“We’re done,” I say. “Take him to the guardhouse so he can sign the confession.”

Arcelio continues to stand there. He is pale and I sigh and pat his shoulder.

“Don’t let this bother you,” I tell him. “This was his choice. He could’ve talked earlier but he didn’t. How long have we been at this and how many different answers has he given? A dozen? Two dozen? No. This was the only way and you heard him; he admitted his daughter’s a terrorist and he’s a traitor. This had to be done and because of it, we’ve probably saved lives. These animals are relentless and merciless and they are absolutely committed to killing us. Me. You. Your parents. Your caspianas. Trust me; I know them. And up in Champerico, his daughter could be doing anything: planning a kidnaping or another attack, building a bomb or perhaps something worse.”

He nods slowly and, fumbling with the handcuffs, he begins to drag the old man from the room. The ricachón begs to stay however; he shouts and weeps and he tries to crawl to me with useless promises flowing from his lips. It is pathetic and Arcelio curses and strikes the fat, pampered body. He repeatedly swings his baton and he turns the pleas to groans and mingles the blubbering tears with dripping blood. He then hauls the criminal down the corridor and soon the only things left are the scrapes of dragging feet and the occasional grunt of a distant kick.

The noises are almost pleasant ones to me for they mean our young Arcelio is learning. He is learning how every terrorist and subversive must be punished. He is learning that treason and indifference are the same thing and he is learning that every citizen must be a patriot in order for our gran república to survive. There are no half-measures in this war and that is why I stand every day and wait for our himno nacional to ring throughout these halls of concrete and stone. I will always take a deep breath and clench my jaw, and I will always maintain my stance until the very last verse has ended, the very last note has faded into the air. The throbbing in my knee, the tremble of my leg, these are things that must be endured because our nation deserves — indeed, it requires — nothing less. And so I lift my chin and level my shoulders. I ignore the stench of burnt flesh and the blood and tears on my boots. I ignore the monotonous drip of water oozing from the shadowed corners and as our anthem’s proud call swallows her unconscious whimpers, I ignore the ricachón’s granddaughter in the iron chair and raise my hand in a crisp salute.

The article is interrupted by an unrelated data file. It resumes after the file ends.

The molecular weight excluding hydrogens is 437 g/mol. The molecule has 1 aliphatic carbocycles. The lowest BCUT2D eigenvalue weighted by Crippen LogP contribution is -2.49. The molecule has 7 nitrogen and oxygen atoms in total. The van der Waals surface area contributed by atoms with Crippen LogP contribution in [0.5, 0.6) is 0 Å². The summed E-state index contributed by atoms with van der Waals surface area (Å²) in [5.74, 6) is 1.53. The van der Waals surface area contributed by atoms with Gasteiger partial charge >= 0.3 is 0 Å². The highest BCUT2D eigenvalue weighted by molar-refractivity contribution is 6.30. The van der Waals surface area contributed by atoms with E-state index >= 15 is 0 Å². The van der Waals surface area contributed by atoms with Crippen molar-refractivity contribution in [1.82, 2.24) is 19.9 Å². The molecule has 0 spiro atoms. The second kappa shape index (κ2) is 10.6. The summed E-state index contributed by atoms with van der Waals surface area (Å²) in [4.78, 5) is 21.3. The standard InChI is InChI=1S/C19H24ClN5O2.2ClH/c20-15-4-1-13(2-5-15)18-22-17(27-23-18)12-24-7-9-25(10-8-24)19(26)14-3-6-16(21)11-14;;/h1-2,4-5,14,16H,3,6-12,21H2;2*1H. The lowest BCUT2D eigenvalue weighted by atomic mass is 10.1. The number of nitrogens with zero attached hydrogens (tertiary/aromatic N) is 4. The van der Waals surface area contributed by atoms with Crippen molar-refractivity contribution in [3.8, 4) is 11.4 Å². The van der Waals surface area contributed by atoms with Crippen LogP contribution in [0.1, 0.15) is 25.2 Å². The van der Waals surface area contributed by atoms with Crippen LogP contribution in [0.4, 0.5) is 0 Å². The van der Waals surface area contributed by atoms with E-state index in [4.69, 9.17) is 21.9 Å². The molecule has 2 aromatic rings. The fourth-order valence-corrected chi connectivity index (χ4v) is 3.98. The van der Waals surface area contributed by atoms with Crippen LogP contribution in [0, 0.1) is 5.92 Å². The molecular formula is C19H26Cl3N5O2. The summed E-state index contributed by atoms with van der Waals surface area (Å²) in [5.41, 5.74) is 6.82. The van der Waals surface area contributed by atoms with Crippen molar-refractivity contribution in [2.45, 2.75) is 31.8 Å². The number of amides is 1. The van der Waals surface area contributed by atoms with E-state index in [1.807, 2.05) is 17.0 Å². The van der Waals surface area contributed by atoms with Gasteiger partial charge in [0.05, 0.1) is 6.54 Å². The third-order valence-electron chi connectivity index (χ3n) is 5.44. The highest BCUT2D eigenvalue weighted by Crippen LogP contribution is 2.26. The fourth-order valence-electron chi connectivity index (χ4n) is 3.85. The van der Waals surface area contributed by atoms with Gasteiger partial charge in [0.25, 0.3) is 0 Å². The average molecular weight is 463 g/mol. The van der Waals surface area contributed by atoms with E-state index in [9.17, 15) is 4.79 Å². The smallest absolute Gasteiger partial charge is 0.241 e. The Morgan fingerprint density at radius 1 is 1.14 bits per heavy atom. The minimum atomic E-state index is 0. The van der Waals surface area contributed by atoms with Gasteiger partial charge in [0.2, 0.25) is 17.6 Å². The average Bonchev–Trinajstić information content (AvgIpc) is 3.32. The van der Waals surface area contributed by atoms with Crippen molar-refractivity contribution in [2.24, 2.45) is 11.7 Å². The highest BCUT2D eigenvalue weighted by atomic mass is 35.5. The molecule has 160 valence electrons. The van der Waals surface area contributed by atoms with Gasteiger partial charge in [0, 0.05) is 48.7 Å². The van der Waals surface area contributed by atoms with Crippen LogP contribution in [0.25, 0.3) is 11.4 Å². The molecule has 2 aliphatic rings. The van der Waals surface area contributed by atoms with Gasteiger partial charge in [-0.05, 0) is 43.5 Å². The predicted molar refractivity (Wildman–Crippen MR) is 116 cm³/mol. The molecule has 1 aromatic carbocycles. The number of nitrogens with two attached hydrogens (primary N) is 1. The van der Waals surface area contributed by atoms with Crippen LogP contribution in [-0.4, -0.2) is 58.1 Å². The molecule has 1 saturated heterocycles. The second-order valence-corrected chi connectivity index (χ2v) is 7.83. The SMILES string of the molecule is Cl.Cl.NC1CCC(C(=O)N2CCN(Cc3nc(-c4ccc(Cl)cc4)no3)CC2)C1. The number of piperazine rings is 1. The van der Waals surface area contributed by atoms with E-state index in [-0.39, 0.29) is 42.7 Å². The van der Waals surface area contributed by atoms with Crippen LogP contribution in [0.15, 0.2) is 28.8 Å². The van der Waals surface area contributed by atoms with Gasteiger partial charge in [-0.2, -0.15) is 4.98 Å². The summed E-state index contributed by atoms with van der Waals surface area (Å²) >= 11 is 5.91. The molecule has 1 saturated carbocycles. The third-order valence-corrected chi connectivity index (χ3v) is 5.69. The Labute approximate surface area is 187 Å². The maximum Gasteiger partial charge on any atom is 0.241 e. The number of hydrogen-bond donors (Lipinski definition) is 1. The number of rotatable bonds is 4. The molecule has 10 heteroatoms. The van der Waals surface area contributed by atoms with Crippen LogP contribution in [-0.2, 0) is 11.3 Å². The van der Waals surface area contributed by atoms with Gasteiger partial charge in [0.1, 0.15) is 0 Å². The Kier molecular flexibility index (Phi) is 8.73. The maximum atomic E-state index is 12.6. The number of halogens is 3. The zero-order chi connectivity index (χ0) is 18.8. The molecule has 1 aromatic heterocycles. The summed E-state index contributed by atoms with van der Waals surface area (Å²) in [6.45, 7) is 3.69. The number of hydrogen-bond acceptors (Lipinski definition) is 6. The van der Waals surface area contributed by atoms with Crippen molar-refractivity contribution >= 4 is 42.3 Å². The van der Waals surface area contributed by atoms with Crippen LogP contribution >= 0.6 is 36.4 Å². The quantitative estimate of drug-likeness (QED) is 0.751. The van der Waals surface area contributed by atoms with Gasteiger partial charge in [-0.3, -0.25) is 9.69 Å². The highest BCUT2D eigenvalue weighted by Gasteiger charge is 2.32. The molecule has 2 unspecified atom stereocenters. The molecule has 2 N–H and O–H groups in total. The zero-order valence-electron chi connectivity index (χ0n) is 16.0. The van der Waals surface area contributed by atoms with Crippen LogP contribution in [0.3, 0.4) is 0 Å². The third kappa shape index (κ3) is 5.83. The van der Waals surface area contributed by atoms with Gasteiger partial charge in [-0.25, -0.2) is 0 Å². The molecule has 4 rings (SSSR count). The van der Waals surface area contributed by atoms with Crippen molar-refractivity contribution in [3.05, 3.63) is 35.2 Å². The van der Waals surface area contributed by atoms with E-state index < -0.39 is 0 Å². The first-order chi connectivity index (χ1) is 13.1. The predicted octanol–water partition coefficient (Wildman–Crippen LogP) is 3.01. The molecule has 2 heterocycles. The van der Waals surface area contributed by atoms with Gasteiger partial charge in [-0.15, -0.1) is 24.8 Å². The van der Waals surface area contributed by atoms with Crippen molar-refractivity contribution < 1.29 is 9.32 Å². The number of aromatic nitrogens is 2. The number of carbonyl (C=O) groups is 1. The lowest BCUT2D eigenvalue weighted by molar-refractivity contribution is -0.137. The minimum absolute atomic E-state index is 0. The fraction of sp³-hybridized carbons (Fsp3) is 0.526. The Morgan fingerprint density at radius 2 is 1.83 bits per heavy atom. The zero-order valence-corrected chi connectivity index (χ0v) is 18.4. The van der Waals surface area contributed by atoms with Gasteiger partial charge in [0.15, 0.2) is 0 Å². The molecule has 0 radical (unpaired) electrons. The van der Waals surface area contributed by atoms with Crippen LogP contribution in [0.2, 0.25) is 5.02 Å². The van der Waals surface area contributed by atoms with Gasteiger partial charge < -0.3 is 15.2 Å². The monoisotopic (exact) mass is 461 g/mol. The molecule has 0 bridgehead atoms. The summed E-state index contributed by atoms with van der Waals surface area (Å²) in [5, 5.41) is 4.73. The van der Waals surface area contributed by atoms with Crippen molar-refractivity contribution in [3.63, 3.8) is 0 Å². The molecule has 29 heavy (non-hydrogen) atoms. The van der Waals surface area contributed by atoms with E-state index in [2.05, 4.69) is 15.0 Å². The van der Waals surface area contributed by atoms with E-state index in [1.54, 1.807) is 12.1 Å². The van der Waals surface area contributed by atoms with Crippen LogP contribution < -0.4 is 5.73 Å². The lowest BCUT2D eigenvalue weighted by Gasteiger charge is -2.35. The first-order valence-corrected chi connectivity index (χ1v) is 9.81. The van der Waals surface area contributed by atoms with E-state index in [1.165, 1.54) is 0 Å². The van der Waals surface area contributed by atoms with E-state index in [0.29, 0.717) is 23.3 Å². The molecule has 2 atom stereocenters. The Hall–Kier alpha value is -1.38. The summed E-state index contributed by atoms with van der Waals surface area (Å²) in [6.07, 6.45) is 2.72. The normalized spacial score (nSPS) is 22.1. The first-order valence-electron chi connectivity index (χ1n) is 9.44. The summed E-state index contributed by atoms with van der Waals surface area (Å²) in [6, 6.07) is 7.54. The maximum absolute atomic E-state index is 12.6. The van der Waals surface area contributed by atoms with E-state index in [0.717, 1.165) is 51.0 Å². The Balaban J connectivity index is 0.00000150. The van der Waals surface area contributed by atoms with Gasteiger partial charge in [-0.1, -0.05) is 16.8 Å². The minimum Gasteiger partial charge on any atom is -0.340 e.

J. Paul Ross is a Phi Alpha Theta graduate of Metropolitan State University of Denver and a Pushcart Prize nominee. His fiction has appeared in Border Crossing, The MacGuffin and Serving House Journal. Currently, he is working on a novel set along the Pan-American Highway.

El contemplador por Iván Medina Castro

Photo by Jury S. Judge

A Pamela Martínez Olvera

Lo que se hace por amor

se hace siempre más allá

del bien y del mal.

Friedrich Nietzsche

Después de unos años me atreví a regresar al jardincillo donde era su cuartel, su casa, su universo. Pero no estuvo allí. Lo hice así cada mañana de la siguiente semana, al igual que los posteriores siete días y nada; empero en ese último intento, me aproximé como nunca antes a la banca en donde lo observé por última vez para holgar un rato. No obstante, en el fondo, deseaba tener la oportunidad de sentirme pleno, de ser él. Ya ahí, miré alrededor. Todo era suciedad, la base de la banca parecía estar cimentada sobre torrentes de basura y se respiraba un hedor acumulado, magro y picante, como el percibido en el verano en la terminal Berri-UQAM a la hora pico, mezcla entre sudor de sobaco y perfum, aliento fétido y pasta dental, a pesticida. Me dio náuseas, pero sobre toda esa porquería, el vidrio de la ventana del único emplazamiento a través de donde él imaginaba contemplar la pintura anhelada con una serenidad inviolable, cual esfinge milenaria sintiendo en sus desgastados tabiques el paso de la vida, había sido cubierto con propaganda de una compañía telefónica. La cosa más kitsch; un perro faldero vestido con una playera del equipo menor de la liga de hockey, que mordisqueaba un teléfono móvil de color amarillo canario simulando una conversación. ¡Vaya mierda!

¿Qué habrá sido de Pitú? Quizá vino la muerte sin despertar sospecha alguna, o tal vez, abrumado por la desgracia, la locura de su descabellado amor lo envolvió con lentitud abriéndose paso por la piel, los huesos, el corazón hasta extraviarlo por completo. Ignoro qué haya sido de él, pero he de constatar que gracias a Pitú comprendí la existencia del amor por más extraño que éste simule ser.